In This Review
Pacific Passage: The Study of American-East Asian Relations on the Eve of the Twenty-First Century

Pacific Passage: The Study of American-East Asian Relations on the Eve of the Twenty-First Century

Edited by Warren I. Cohen

Columbia University Press, 1996, 407 pp.

Like most conference volumes, this collection of essays by American and Asian historians has its high and low points. The high point is a brief epilogue by the distinguished Harvard historian Ernest May, who points out that over the past two centuries, the trend in American-East Asian relations has been a progression from exploitation and conflict toward cooperation. In his finely textured analysis, May points out that exploitation ran both ways, and most often the United States, though the stronger power, did not get more than it gave. Chinese officials manipulated the greed, illusions, and ignorance of Americans to pit them against other "barbarians." And the American commitment to contain China during the Cold War gave Southeast Asian elites enormous leverage. May concludes by spelling out the preconditions for future cooperative relationships.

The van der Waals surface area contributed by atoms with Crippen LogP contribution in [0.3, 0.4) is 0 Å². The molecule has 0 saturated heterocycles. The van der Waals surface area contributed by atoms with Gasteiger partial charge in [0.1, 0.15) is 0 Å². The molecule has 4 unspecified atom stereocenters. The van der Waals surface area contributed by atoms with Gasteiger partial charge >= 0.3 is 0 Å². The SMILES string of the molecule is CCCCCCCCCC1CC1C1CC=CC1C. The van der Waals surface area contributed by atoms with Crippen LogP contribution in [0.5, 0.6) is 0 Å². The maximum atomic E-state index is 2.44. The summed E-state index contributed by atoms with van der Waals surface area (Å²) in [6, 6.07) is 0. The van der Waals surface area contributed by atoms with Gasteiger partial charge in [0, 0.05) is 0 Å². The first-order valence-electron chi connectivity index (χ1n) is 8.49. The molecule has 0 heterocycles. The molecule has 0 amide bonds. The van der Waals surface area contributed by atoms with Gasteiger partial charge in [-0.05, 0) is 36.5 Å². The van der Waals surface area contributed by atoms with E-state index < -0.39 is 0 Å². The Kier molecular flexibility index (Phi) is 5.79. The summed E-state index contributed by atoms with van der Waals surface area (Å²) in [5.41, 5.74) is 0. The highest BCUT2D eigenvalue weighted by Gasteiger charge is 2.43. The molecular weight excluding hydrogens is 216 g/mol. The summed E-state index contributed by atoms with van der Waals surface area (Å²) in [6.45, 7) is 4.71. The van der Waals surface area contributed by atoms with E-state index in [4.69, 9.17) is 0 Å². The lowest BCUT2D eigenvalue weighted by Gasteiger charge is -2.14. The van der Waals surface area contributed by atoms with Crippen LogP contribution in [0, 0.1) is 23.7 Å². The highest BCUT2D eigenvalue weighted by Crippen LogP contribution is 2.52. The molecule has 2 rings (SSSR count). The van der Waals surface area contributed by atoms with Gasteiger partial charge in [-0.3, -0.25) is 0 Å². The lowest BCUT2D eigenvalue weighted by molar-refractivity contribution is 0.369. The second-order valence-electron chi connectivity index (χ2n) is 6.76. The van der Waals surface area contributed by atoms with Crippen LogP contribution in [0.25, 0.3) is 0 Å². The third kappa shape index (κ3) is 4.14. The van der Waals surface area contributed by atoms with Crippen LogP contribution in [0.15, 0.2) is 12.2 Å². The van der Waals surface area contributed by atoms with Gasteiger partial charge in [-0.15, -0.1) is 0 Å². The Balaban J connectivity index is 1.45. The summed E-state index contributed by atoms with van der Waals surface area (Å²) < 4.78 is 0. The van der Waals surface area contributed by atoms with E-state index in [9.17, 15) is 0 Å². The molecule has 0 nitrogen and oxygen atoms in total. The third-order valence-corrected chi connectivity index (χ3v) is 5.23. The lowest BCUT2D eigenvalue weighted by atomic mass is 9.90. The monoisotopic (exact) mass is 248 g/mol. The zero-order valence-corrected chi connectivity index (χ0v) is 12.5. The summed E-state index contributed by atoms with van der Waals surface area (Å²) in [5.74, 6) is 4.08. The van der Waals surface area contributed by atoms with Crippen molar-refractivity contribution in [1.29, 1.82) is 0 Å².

The low point of the volume is Bruce Cumings' tendentious account of Korean-American relations. While May convincingly demonstrates that Asians were quite capable of manipulating -- and even outmanipulating -- the foreigners, Cumings portrays Koreans as perennially exploited by nefarious outsiders, particularly Americans. Instead of analyzing the complex interactions between Kim Il Sung, Mao, Stalin, and the Americans that led to the Korean War, Cumings simply asserts that it is Cold War thinking to see the North Korean invasion of South Korea as reckless war-making. The Americans, after all, had "set up a quasi-colonial government of Koreans staffed from the hirelings of Japanese imperialism," and therefore were at least as much to blame. In recent years, the American media "mindlessly repeated Pentagon and White House caricatures of North Korea" and its " 'nuclear bomb' " (his quotation marks). Even National Public Radio circulated "wild charges" about the North concentrating 70 percent of its army on the border. So much for the United States' real problems with North Korea, or any real insights into North Korean totalitarianism, or any genuine understanding of the give-and-take between the United States and Korea, which May's kind of history invites